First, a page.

Is there such a thing as ‘parazoology’? We have cryptozoology, of course, but the subject of anomalous animals seems so much bigger than those that are merely ‘hidden’. I was inspired to develop this themed issue after working on my book The Impossible Zoo: An Encyclopedia of Fabulous Beasts and Mythical Monsters, released in September this year. There are many books on this subject, but I found that few of them went back to the sources, as any good historian should, to discover the origins of these ideas.
What could have been another piece of popular light reading turned into a history of science project. The old familiar monsters – dragons, unicorns and so on – all led back to humanity’s emerging attempts to describe the natural world. The names that peppered my bibliography were not those of J.R.R. Tolkien and J.K. Rowling, but Carolus Linnaeus and Pliny the Elder.
I knew many other people were working in this field and taking a multitude of paths through it. The Society’s Website Manager, Dr Deborah Erickson, presented her research into possibly psychic animal–human communication at last year’s joint SPR/PA conference in Greenwich. Dr Rupert Sheldrake is already well known for his work in this area. I invited them to contribute and put out a call for papers.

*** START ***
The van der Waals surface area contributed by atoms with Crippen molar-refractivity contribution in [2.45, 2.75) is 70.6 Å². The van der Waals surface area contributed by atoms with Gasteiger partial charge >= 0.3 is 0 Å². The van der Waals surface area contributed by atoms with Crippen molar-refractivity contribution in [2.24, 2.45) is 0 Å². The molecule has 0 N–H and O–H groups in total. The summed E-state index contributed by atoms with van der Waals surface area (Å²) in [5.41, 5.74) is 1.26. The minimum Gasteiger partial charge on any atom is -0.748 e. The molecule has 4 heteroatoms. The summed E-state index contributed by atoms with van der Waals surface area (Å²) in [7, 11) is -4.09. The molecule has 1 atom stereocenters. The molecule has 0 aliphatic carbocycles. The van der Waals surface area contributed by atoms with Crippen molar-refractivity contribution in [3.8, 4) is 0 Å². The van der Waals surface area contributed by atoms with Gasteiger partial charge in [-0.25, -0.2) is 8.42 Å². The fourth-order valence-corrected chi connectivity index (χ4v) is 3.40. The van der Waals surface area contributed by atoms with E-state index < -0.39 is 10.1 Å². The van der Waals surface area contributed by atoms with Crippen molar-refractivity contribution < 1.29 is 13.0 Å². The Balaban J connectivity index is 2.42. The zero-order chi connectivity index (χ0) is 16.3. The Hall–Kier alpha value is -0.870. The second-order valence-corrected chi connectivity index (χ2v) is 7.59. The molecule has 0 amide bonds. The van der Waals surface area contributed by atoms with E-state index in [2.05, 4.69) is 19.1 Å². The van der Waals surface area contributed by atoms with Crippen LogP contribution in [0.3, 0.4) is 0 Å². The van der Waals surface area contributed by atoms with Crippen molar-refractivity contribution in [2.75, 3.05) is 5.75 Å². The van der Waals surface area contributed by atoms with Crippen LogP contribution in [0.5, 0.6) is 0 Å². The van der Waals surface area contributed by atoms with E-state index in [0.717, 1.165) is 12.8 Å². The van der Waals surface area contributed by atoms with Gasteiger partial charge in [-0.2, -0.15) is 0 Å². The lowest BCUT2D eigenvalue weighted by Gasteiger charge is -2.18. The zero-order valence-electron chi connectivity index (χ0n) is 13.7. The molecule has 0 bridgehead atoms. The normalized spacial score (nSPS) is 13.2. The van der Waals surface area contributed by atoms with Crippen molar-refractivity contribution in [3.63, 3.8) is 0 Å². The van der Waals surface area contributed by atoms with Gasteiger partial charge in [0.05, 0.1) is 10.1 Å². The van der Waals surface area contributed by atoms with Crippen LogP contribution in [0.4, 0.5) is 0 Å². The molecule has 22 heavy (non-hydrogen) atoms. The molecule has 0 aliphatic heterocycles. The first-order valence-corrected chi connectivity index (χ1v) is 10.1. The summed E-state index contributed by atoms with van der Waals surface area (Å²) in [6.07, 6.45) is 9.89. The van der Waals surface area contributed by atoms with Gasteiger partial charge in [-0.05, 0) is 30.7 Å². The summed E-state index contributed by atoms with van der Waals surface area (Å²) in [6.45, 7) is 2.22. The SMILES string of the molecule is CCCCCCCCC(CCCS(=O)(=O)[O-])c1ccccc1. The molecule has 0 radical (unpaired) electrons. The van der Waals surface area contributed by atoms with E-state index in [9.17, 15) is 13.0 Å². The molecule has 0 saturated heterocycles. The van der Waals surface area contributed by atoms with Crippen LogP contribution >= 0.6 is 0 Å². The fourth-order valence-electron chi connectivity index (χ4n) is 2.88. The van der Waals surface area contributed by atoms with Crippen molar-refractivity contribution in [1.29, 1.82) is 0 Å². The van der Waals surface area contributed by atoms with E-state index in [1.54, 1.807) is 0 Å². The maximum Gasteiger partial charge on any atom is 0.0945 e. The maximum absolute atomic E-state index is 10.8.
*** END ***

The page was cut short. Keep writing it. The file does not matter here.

The results can be found in this issue. Drs Sheldrake and Erickson both summarize their researches into the possible psychic abilities of animals. Dr Zofia Weaver takes us on another journey, looking at the animal materializations that allegedly occurred during séances held by Franek Kluski. Dr Melvyn Willin considers other materializations: those allegedly caught on film. Dr Alexander Hay examines a typical cryptozoological theme – the so-called ‘Alien Big Cats’ – and unravels the social complexities at play. Dr Edina Eszenyi takes us further back into the past with an examination of the textual life of the little-known onocentaur in the sixteenth century. Finally, I bring the subject to a close with a few odd occurrences of the sort that used to be routinely reported in the publications of the SPR.
We see that ‘parazoology’, like the terms ‘paranormal’ and ‘parapsychology’, is not about what lies beyond zoology, physical reality, or psychology, but what lies beyond what is accepted or acceptable. It takes us back to the founding statement of our Society to examine the evidence without prejudice in the true spirit of scientific enquiry. ψ
Dr Leo Ruickbie’s editorial from Paranormal Review, 80 (Autumn 2016). The Paranormal Review is sent free to members of the Society for Psychical Research as part of their membership package and is also available for sale from Treadwell’s Books, 33 Store Street, London.